Although bureaucratic diktats like ‘They Day’ lack the binding force of laws passed by parliament, that’s likely to be neither here nor there for employees that fall within their purview. After all, what prospects of promotion await the traditionally-minded soldier or nurse who conscientiously continues to use ‘he’ and ‘she’? Similarly, what option does the conservative colonel seeking career advancement have but to parrot the full array of LGBTIQ talking points? It used to be enough to simply do your job well, mind your own business and be polite to your colleagues.
Advocates of gender-neutral pro-nouns claim the de-gendering of language is in the interests of tolerance and inclusivity. In truth, they have it back to front. It emanates from what John Howard wisely labelled ‘minority fundamentalism’, whereby ‘long-held custom, practices and beliefs [are assumed to] represent or imply an attack on those who do not support it.’ It’s this suspension of common sense that allows the use of ‘he’ and ‘she’ to be taken as a swipe at the very small minority who fall outside these categories.
This growing push to androgenise our vocabulary is about more than just language. It’s about using the guise of civility to pathologise thought that doesn’t conform to the minority fundamentalist worldview. It was this alarming instinct to curb free thought which led Canadian psychologist Jordan Peterson to risk censure before the Ontario HRC by defying his province’s diktats compelling the use of gender-neutral speech.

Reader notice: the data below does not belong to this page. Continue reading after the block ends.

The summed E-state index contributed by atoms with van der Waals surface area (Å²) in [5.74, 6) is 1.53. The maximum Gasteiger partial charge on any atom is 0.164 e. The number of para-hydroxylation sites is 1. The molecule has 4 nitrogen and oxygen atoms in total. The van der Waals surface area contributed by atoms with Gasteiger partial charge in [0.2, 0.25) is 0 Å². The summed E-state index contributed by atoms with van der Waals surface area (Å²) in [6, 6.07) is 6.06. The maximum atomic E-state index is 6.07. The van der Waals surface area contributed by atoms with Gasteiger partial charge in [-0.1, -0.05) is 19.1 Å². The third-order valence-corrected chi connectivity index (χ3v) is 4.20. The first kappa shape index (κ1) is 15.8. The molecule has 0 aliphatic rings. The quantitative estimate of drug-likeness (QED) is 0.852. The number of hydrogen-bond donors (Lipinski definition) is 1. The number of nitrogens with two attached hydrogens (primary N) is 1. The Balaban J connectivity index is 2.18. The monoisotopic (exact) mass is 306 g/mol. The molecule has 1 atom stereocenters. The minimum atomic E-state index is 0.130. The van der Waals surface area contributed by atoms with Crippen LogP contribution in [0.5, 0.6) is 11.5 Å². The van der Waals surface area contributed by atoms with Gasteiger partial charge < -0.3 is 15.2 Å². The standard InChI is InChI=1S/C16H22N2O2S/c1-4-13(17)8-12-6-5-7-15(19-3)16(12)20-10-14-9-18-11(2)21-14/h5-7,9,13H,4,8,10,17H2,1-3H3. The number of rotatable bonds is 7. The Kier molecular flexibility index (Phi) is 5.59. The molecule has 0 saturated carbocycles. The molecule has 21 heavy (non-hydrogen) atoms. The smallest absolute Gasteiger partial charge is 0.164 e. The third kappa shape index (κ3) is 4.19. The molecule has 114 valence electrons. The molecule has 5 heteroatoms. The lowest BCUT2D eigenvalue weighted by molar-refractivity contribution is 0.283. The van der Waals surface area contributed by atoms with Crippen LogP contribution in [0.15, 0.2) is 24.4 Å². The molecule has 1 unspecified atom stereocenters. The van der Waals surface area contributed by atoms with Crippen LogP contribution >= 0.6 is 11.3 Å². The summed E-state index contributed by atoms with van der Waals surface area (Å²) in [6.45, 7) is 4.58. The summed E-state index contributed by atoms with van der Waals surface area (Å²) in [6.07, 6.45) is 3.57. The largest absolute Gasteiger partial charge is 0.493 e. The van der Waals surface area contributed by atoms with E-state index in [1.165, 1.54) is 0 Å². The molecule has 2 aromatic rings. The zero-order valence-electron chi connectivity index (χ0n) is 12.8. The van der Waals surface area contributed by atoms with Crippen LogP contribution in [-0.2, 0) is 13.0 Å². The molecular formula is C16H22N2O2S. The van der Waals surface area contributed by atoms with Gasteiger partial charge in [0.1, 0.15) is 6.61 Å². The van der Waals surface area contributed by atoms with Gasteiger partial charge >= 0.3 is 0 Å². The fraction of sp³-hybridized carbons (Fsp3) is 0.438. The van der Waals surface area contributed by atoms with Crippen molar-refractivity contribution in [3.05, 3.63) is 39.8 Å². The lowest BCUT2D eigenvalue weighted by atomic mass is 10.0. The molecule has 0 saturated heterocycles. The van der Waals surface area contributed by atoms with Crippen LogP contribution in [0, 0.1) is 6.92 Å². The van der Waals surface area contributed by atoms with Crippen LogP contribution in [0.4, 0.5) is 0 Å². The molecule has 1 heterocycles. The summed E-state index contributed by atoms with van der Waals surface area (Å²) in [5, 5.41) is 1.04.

And herein lies their success in re-writing social norms without any mandate. Minority fundamentalists recognise that the mainstream of Australia has a conservative disposition that’s wary of diving into sweeping social change. Rather than going door by door to persuade the public of their worldview, radicals have taken the lead of their European forebears and focused on capturing our culture by force.
What Marxists in the 1960s dubbed ‘the long march through the institutions’ has been an overwhelming success. Minority fundamentalists are keenly aware they can realise their vision of the world far more swiftly by infiltrating unelected positions of cultural and political power than by going through the inconvenience of public persuasion to obtain a democratic mandate. The universities, public education, the arts and even the corporate world testify to their success.
Aided by an apathetic majority that’s cowed by political correctness, the fundamentalists are no longer knocking at the gate. They’re inside it; minority fundamentalists have never been in a stronger position to stage an assault on our most time-tested traditions and values. The irony is that all of this ‘tolerance’ has delivered the very opposite. If you’re not sure that’s so, try using a few unauthorised pronouns in your public service or corporate workplace, and see what HR has to say about it.